The rebound in oil prices is bringing money back into the energy sector, and investors are wondering where the best opportunities lie. One name that often comes up is Canadian Natural Resources Limited (TSX:CNQ)(NYSE:CNQ).

Let’s take a look at the current situation to see if the company deserves to be in your portfolio.

Dividend safety

Canadian Natural Resources surprised the market earlier this year when it raised its payout. At the time, most of the company’s peers were slashing their distributions.

Investors saw the move as a vote of confidence in the cost-cutting program as well as the company’s ability to quickly reduce its capital program while maintaining strong production.

As oil prices rallied during the second quarter, the stock got a nice lift, and investors expected Canadian Natural Resources to deliver reasonable Q2 results, but that didn’t happen.

The company reported a Q2 loss of $579 million. Management blamed the ugly number on Alberta’s 20% tax hike and said earnings would have been $174 million without the rate increase. The higher tax bill isn’t the main issue.

Canadian Natural Resources delivered Q2 cash flow from operations of $1.5 billion and spent $1.3 billion on capital projects, so the company adequately covered the investments needed to keep the company operational.

The concerning number for investors is the $503 million the company paid out in dividends because the $300 million gap had to be paid with borrowed money.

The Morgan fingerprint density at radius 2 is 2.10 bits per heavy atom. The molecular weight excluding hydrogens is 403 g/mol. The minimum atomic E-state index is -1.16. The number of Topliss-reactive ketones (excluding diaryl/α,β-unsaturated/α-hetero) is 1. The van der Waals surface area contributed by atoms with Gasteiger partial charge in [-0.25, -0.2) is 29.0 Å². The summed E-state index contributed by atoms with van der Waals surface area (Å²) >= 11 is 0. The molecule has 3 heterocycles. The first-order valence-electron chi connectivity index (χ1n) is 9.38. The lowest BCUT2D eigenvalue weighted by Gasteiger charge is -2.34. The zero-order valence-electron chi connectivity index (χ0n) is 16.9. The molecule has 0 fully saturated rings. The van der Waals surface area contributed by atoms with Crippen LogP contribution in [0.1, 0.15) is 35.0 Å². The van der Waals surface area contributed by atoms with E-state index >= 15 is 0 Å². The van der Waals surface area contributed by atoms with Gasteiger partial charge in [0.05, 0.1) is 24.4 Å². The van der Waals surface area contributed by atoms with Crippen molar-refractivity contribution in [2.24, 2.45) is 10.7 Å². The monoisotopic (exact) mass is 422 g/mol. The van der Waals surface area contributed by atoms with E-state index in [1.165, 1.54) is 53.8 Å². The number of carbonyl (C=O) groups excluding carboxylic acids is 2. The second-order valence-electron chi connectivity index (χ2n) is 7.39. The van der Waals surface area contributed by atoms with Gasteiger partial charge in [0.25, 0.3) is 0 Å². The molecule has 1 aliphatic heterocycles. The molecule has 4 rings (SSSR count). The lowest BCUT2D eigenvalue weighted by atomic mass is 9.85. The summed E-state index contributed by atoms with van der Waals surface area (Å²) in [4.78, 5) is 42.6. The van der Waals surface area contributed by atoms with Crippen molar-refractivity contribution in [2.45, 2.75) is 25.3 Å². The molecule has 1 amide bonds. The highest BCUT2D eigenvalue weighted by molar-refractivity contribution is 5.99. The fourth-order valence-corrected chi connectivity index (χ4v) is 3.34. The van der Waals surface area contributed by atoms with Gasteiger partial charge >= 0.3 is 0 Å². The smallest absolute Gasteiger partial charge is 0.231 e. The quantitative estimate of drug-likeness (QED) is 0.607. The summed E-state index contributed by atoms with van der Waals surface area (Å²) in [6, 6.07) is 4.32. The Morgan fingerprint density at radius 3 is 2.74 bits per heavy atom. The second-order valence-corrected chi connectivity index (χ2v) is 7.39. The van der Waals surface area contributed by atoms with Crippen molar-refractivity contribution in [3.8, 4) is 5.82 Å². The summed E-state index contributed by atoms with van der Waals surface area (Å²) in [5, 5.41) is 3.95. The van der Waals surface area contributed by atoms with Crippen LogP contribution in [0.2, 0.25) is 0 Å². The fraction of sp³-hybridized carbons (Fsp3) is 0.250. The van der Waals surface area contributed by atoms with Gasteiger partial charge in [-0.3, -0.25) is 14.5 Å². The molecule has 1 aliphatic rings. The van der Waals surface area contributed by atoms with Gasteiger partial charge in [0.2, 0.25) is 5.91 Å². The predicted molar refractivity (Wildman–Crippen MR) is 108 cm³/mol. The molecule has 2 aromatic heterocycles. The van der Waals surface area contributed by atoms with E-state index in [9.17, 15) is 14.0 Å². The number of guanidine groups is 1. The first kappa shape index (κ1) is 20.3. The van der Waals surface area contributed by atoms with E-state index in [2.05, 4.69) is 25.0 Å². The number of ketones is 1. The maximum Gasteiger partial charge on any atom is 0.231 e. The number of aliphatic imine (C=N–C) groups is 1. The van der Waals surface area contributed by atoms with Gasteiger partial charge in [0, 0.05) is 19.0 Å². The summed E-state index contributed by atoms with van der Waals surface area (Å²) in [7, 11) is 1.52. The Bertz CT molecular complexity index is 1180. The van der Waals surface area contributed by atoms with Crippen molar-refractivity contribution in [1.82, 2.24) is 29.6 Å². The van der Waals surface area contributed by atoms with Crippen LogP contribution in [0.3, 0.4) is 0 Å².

Oil prices have dropped significantly over the past two months, so cash flow is likely to be a lot lower in the current quarter than it was in Q2. At this point, investors should start to brace themselves for the possibility of a dividend cut.

The quarterly distribution of $0.23 per share currently yields 3.3%.

Asset portfolio

Canadian Natural Resources owns an impressive portfolio of assets. The company is one of western Canada’s largest natural gas producers and controls a diverse collection of heavy oil, light oil, oil sands, and gas liquids properties located in several provinces as well as the North Sea and offshore Africa.

Because Canadian Natural Resources owns 100% of most of its properties, it has the flexibility to move capital to the best performing projects. This is important for investors because it means all the eggs are not in one basket. For example, Canadian Natural Resources could decide to move capital out of Alberta and focus more on its properties in British Columbia.

Cost reductions

The company is doing a good job of reducing expenses. During the second quarter Canadian Natural Resources reduced oil sands costs by 20% and its offshore Africa production costs fell 25% compared with Q2 2014.

Should you buy?

Due to its size and strong balance sheet, Canadian Natural Resources should survive the oil rout and investors could see management go on a buying binge in the next 12 months as troubled competitors start to sell off assets.

If you believe in the oil story and are looking for a long-term bet in the energy sector, Canadian Natural Resources is probably one of the safer choices, but near-term risks remain and the dividend could be cut before the end of the year. At this point, it might be best to wait for the Q3 numbers to come out before starting a position in the stock.

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Fool contributor Andrew Walker has no position in any stocks mentioned.